But what about Trump? The Republican has said so many things about Russia, only to contradict them later. Here is what he's said so far.
Trump knows Putin. Or does he?
Back in May 2014, Trump said he “spoke, indirectly and directly, with President Putin.”
In November 2015, Trump said he “got to know him very well because we were both on '60 Minutes.' We were stablemates, and we did very well that night.”
In the third presidential debate, Trump said: “I don’t know Putin.... I never met Putin. This is not my best friend.”
Russia is hacking the U.S. campaign. Or is it?
Trump has never accepted the Clinton campaign's assertion that hackers controlled by the Kremlin are trying to interfere in the 2016 elections, even after the Obama administration officially accused Russia.
Trump didn't back down in the third presidential debate: “She has no idea whether it’s Russia, China, or anybody else.”
When Clinton interjected that "17 intelligence agencies” had concluded that the Kremlin is behind the cyberattacks on the Democratic National Committee and other political institutions, Trump said, “Hillary, you have no idea. Our country has no idea.”
But his running mate, Indiana Gov. Mike Pence, has contradicted Trump, saying Sunday on “Meet the Press”: “I think there's more and more evidence that implicates Russia.”
The verdict: The GOP ticket has yet to work that out. Russia has denied it.
Russia has outsmarted the United States on missiles. Or has it?
“We're in serious trouble, by the way,” Trump said. “Because we have a country with tremendous numbers of nuclear warheads, 1,800 by the way. Where they they expanded, and we didn’t, 1,800 nuclear warheads.”
Trump mentioned missiles again: "Take a look at the 'start up' they signed,” he said, which seemed to be a reference to the 2011 Strategic Arms Reduction Treaty, or START for short. The deal limited both the United States and Russia to 1,550 strategic nuclear weapons. Both the United States and Russia have far more than 1,800 nuclear warheads, though both have slashed their nuclear arsenals since the Cold War.
Far from being left behind, the Pentagon could spend as much as a trillion dollars modernizing the U.S. nuclear arsenal — including $108 billion over the next five years.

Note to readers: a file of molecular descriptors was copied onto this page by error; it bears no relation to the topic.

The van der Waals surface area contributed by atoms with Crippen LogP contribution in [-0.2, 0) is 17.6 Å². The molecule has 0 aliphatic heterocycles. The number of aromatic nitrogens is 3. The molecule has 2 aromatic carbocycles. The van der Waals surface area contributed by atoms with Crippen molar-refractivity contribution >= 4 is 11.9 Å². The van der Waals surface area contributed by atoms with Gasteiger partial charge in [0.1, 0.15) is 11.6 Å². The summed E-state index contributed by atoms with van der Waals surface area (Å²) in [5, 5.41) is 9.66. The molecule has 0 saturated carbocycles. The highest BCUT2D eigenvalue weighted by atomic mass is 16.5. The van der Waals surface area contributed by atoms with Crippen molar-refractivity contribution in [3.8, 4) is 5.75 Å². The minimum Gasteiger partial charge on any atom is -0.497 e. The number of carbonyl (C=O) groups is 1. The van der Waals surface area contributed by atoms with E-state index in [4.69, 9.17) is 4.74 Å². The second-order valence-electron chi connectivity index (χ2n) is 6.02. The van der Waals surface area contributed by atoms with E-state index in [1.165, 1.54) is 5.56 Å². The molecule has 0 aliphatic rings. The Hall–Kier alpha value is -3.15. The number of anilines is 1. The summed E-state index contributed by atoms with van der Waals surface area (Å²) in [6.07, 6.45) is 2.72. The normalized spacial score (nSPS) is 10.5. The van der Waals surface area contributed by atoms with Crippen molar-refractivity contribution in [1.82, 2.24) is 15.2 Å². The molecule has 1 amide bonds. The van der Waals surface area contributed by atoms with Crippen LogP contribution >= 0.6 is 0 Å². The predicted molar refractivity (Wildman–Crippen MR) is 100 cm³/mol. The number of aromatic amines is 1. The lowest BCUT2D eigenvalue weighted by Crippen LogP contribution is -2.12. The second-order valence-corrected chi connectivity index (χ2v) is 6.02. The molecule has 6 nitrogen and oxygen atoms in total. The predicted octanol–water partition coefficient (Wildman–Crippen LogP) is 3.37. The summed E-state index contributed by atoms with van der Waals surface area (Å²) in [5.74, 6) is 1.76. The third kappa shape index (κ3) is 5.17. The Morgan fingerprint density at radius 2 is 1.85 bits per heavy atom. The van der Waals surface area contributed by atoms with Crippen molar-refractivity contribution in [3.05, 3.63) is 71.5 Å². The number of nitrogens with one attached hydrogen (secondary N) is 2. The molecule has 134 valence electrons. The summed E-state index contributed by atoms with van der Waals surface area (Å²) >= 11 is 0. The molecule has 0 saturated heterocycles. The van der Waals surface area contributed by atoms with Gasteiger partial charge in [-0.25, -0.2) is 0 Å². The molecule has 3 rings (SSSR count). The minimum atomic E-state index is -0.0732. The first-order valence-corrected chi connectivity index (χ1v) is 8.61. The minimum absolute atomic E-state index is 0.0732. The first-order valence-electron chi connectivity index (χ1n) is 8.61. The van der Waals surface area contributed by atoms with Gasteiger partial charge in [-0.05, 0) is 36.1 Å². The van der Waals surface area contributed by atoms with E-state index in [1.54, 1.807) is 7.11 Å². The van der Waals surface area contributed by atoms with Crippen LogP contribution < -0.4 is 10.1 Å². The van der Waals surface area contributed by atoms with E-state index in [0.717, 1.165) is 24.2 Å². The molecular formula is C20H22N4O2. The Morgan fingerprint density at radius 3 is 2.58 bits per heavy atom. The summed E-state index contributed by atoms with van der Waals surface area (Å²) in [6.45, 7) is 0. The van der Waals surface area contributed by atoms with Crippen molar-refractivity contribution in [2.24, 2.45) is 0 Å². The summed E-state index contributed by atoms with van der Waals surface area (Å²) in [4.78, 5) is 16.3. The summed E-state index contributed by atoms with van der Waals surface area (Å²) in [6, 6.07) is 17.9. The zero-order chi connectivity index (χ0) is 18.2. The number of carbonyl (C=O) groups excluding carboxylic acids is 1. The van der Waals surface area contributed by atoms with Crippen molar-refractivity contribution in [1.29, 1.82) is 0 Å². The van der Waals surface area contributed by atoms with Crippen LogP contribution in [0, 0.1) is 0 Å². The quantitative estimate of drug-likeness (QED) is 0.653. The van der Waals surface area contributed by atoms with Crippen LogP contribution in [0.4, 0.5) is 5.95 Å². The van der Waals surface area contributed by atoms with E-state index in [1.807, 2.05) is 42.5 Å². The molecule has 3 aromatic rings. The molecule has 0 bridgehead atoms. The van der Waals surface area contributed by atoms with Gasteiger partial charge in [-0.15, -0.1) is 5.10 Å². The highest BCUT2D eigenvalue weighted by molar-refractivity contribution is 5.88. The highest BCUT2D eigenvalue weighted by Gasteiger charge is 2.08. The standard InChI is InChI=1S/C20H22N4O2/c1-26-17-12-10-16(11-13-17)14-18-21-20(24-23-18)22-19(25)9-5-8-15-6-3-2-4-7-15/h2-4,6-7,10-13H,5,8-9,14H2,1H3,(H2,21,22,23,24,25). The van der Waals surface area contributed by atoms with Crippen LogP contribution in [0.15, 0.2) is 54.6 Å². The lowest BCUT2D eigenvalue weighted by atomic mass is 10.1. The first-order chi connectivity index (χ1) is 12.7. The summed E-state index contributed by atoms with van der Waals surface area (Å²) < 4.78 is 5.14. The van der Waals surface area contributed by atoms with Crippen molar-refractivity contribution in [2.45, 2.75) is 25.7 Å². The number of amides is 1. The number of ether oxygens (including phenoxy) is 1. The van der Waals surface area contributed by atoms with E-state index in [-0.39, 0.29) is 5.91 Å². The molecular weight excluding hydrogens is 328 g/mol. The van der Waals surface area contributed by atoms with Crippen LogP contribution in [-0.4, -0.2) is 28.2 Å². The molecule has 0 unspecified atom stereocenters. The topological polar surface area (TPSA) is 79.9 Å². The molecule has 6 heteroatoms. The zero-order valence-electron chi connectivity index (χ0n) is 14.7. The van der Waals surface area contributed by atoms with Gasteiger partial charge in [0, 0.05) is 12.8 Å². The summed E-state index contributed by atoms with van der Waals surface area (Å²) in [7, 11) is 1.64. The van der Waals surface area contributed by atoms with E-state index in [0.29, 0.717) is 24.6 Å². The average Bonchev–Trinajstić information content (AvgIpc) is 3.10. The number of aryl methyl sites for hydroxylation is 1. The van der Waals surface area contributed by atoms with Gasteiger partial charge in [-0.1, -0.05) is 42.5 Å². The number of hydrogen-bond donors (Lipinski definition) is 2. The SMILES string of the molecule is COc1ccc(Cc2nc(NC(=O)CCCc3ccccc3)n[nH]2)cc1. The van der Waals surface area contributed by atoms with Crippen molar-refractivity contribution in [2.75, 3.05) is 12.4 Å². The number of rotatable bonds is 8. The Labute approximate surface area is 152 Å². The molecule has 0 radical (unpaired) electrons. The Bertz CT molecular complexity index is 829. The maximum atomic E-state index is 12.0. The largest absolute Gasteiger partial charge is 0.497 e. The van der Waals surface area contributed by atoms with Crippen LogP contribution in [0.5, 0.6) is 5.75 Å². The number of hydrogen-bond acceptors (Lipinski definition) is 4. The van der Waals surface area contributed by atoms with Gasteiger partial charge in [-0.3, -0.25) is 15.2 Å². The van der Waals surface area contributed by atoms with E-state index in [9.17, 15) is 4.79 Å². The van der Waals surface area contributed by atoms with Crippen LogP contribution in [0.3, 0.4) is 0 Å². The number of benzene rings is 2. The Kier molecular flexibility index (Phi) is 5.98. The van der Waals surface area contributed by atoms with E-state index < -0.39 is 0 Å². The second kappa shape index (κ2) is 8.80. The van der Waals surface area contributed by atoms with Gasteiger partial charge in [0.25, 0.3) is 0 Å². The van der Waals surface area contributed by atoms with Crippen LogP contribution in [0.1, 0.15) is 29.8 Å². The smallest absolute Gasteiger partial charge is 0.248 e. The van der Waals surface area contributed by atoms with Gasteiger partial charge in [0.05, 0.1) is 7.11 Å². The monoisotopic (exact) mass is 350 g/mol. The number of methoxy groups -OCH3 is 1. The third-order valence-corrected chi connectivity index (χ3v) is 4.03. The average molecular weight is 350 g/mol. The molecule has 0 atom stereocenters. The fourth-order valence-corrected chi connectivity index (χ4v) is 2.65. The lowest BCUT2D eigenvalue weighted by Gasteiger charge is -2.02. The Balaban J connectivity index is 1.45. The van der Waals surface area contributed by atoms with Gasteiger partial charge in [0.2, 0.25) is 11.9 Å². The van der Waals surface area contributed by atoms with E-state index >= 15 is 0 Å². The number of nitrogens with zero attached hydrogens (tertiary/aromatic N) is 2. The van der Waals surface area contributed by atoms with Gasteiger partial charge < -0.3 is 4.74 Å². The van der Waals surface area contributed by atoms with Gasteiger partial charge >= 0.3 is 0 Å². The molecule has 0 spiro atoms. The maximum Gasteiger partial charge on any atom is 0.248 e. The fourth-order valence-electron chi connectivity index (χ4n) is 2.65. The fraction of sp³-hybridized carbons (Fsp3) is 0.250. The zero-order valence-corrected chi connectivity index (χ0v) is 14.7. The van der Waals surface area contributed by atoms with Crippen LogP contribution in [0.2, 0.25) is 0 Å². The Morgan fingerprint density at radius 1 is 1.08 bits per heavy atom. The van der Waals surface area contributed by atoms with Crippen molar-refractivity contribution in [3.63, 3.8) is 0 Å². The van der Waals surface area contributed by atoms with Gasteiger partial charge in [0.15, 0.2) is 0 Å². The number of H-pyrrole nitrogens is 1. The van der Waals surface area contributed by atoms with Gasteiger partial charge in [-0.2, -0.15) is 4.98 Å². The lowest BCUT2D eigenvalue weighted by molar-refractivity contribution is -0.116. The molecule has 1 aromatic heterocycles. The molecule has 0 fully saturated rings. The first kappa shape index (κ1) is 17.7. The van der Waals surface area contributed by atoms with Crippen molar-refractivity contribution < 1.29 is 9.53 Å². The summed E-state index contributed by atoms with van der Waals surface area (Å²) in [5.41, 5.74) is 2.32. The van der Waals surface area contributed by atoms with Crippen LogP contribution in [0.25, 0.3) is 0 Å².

The verdict: We may be in trouble for a lot of reasons, but Russian strategic superiority is not one of them.
Trump is not a puppet of Putin. Or is he?
Clinton remarked in the third debate that Putin would “rather have a puppet as president of the United States,” meaning Trump.
“No puppet, no puppet,” Trump shot back.
It's true that Trump has lined up with Moscow on key issues, saying he might accept Russia’s annexation of Crimea and be more open to teaming up with Russia in Syria.
But some Russian policymakers also see Trump as “unpredictable,” someone who could “change the current situation both for the better and for the worse. "Trump is not predictable enough,” according to one senior Russian lawmaker.
What the Kremlin does like to see is a brutal, dirty election campaign that makes Americans question the integrity of their civil institutions and the sanity of their candidates.
Trump doesn't do business in Russia. Or does he?
One reason to wonder about Trump's loyalty to Russia is his possible business interests there. In the second debate, he flatly declared: “I don't deal there. I have no businesses there.” But there's all kinds of evidence, including statements from his advisers and family members, that Trump has done business with Russia.
His son, Donald Trump Jr., said in 2008 that “Russians make up a pretty disproportionate cross-section of a lot of our assets.”
Alan Garten, general counsel of the Trump Organization, told our colleagues in May: “I have no doubt, as a company, I know we’ve looked at deals in Russia. And many of the former Russian republics.”
The verdict: It's really hard to accept that Trump has never done any dealings with Russia. But it's unclear what he's got going on now.
Trump knows nothing of Russia. Or maybe he knows something?
The verdict: It depends on the day.